Terri Treas - CEO Space grad Terri has been a major player in the entertainment industry for more than 20 years. Her skills as a writer and producer for television shows such as, “Nash Bridges,” “Lois and Clark,” “Silk Stalkings,” “Pacific Blue” and “Felicity” have proved extremely profitable for the business community. Terri uses targeted marketing strategies, product development and branding to put her clients products and services foremost in the consumers mind. Terri builds product funnels, designs marketing plans and assists her clients in acquiring new business. Despite so many accomplishments, CEO Space has truly helped Terri’s business during these uncertain times. She will tell you what you can expect when you attend as well as the benefits and privileges of being a lifetime.

For more info after the calls, contact:

Dave Phillipson
CEO Space

Saturday, December 5, 2009

Meet The Queen of QVC


Are you ready to be

Americas next BIG Success Story?
Start leveraging your life experience, contacts and passion at CEO Space NOW!


Join us for one or all of our 1 hr. Teleseminars

SUNDAY, December 6th – (512) 225.3007 Access code 924836#

9:30 AM Hawaii, 11:30 AM Pacific, 12:30 PM Mountain, 1:30 PM Central, 2:30 PM Eastern

Special Guest

Dawn Bain – CEO Space graduate

In October 2009, Dawn Bain’s product generated $16,000 a minute when she was on QVC for 6 minutes. Dawn is a CEO Space success story. She is selling her products and hundreds of other client's products on QVC and television programs worldwide. She has strategic business partnerships in manufacturing, publishing and printing companies located in the United States and Asia.

Rand Brenner - CEO Space faculty member of twenty years

Rand Brenner's extensive career in entertainment licensing includes several high profile studios including Looney Tunes, Disney, Vice President of Licensing and Merchandising for Saban Entertainment ('Power Rangers' a worldwide licensing phenomenon), and Warner Bros. Consumer Products - 'Batman' which grossed over 1 billion dollars in retail sales, and when it comes to intellectual property (IP), there is NO recession. From industry shifting technologies to eco-friendly products to new on-line business models, the changing economy means opportunity, and demand has never been greater for innovative IP.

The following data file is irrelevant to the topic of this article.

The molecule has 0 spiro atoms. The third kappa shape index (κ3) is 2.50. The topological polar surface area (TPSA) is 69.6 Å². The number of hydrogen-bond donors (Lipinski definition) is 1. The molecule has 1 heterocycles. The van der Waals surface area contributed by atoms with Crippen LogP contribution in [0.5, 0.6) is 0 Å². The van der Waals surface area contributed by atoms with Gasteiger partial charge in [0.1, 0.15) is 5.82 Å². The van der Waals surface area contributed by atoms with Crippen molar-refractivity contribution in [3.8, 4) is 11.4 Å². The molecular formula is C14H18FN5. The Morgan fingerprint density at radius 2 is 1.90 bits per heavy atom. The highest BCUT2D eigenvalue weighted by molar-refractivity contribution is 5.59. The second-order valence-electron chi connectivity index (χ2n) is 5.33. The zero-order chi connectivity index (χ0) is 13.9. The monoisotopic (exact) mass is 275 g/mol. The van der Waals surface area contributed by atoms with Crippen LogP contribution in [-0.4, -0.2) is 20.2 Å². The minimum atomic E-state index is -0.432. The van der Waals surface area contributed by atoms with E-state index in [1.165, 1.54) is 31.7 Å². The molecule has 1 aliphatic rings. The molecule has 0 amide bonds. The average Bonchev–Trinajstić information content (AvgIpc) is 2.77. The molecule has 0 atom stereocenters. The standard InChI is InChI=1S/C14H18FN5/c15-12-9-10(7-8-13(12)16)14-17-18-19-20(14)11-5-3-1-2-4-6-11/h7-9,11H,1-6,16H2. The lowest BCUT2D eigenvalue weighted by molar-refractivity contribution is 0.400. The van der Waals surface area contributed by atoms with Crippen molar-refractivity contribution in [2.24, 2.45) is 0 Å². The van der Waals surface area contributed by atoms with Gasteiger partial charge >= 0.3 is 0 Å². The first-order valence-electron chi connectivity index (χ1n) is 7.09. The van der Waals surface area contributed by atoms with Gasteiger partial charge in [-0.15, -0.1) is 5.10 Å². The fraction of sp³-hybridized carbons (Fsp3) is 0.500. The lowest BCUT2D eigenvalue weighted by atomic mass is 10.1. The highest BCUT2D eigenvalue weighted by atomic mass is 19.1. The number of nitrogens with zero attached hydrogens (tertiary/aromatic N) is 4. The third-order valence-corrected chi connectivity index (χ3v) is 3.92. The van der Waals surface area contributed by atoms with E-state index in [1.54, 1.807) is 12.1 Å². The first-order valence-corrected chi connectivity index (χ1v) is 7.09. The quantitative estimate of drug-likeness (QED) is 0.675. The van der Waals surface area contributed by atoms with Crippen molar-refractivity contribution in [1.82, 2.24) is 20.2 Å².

CEO Space

Our mission is to empower the human spirit to superior performance and intent through mastering Free Enterprise Skills unavailable from conventional education programs. Established in 1990, by Bernard Dohrmann, CEO Space is the largest and richest entrepreneurial club in the world.

Why CEO Space? Why now?

If you are serious when you say you want to take your business to the next level, CEO Space has a 20-year outstanding track record of working with early stage companies as well as huge, successful, multi-million dollar organizations - taking them to the next level.

You'll join the largest and fastest growing business development club on the planet.

You'll learn from, network with, and dine with Fortune 500, 100 and 50 trainers (every faculty member has their own table - you choose with whom you wish to sit).

Why are we doing this?

We are growing and growing and growing. We are committed to our December 2009 program being the largest in the 20-year history of CEO Space. For you? More contacts, resources, and investors.

To accomplish this, we are making it so easy for you, so easy in fact, "yes" is the only logical answer.

Now is the time to take ACTION

Make your investment

Take the tax deduction

(Pay the IRS, or pay yourself!)

Dave Phillipson
CEO Space



What is the Self Employment Option? If you click PLAY in the graph chart below that Ed Haywood, former professional executive recruiter now Utah State Club Director has provided to CEO SPACE, you seethe sober destruction of American employment in 24 months.